Oslo, August 31st

Metascore
84

Universal acclaim - based on 23 Critics

Critic score distribution:
  1. Positive: 22 out of 23
  2. Negative: 0 out of 23

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Critic Reviews

  1. Reviewed by: Philip Kemp
    May 21, 2012
    60
    Anders Danielsen Lie gives a compelling, deep-etched lead turn, and you'll find yourself drawn in as he searches for a reason to continue living.

Awards & Rankings

User Score
7.7

Generally favorable reviews- based on 28 Ratings

User score distribution:
  1. Positive: 5 out of 6
  2. Mixed: 0 out of 6
  3. Negative: 1 out of 6
  1. Oct 5, 2015
    7
    Oslo, 8/31 is both a character sketch and a social drama (and in that aspect it raises questions rather than delivers a message). The filmOslo, 8/31 is both a character sketch and a social drama (and in that aspect it raises questions rather than delivers a message). The film begins strong and then fades, as other reviewers have noted. I put that mostly down to the script as the acting and directing are solid-to-excellent throughout. (Love how the sound mix captures the buzz of city life.) Would recommend to lovers of film, those able to have any kind of pathos for an arrogant addict, or those interested in looking at things from a psychological/social standpoint. Others are likely to find Oslo, 8/31 emotionally unsatisfying. Full Review »
  2. Aug 13, 2013
    9
    Without being melodramatic or overbearing, "Oslo, August 31st" is a heart-rending film about regret, and the difficulty in forgetting onesWithout being melodramatic or overbearing, "Oslo, August 31st" is a heart-rending film about regret, and the difficulty in forgetting ones past in order to hope for a better future. "Oslo, August 31st" is an impressive adaptation that is wonderfully acted and directed a tender and subtle portrait of a tortured soul.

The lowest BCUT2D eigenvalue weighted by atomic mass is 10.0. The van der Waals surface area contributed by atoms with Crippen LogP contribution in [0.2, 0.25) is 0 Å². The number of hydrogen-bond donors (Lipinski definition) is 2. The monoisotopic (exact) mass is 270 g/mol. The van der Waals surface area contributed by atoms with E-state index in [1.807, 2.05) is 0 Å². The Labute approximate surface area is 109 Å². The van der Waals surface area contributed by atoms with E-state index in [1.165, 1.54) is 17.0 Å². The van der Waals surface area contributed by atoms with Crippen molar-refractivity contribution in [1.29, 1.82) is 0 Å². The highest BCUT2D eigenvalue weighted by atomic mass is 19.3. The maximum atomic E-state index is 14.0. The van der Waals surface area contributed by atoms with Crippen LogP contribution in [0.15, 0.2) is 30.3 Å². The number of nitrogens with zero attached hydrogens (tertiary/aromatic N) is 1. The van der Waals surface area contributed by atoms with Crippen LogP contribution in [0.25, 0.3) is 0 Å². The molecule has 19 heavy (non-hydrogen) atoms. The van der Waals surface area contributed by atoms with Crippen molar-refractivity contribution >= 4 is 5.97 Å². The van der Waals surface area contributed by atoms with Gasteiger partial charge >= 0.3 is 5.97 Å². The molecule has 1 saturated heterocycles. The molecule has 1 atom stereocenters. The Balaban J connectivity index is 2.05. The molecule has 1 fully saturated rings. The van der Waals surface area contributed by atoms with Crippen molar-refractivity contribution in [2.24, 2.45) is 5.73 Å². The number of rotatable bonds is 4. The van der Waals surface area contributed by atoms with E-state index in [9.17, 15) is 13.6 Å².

This brilliantly directed second feature from Joachim Trier "Reprise" (2009), takes place over the course of one day, following Anders (Anders Danielsen Lie) as he reaches the end of his time spent at a drug rehab clinic. Some people are their own worst enemy, and Anders is exactly that person. His inability to connect with others leads to a bleak, empty existence. After a private suicide attempt, he insists in his support group that he's fine. The next day he goes to Oslo for a job interview, spending the majority of his day meeting people from his past.

    The film follows Anders throughout the day with extended conversations with various people that tell us as much about Anders, as they do about themselves. Everything we learn about Anders and his past is only through these interactions, never resorting to flashbacks. Anders simultaneously displays a condescending contempt and deep envy. His friends now lead happy lives, even if it seems everyone has become much more domesticated and boring even as their responsibilities begin to amass. Anders has his freedom but his freedom feels completely empty and aimless.

    In the best scene in the film, Anders sits alone at a coffee shop, taking in all the conversations around him. Everyone else is talking about their troubles, their aspirations, or their everyday routines. In contrast, Anders has none of these things. No real worries, no real direction in life. He's adrift, completely lost, and alone.

    Lie's central performance as Anders is truly remarkable, a self-confessed "spoilt brat who up," his actions are not always sympathetic, but every little knock he takes over the course of the film has a cumulative effect. He's aided enormously by Trier's smart and analytical screenplay, as are the rest of the uniformly excellent cast.

    It's an emotionally draining experience, and Anders' determinedly pessimistic outlook and inability to escape his past is as saddening as it is inevitable. Trier has carefully crafted a portrait of an addict, and the pressures of modern life with outstanding technical assurance. It's a sad story, but beautifully told.
    Full Review »
  3. May 3, 2013
    9
    Quiet yet powerful, uneventful yet overwhelming. Joachim Trier is a masterful observant of the subtleties that make the most profound impactQuiet yet powerful, uneventful yet overwhelming. Joachim Trier is a masterful observant of the subtleties that make the most profound impact and whispers them in our ears thus making them more personal. Full Review »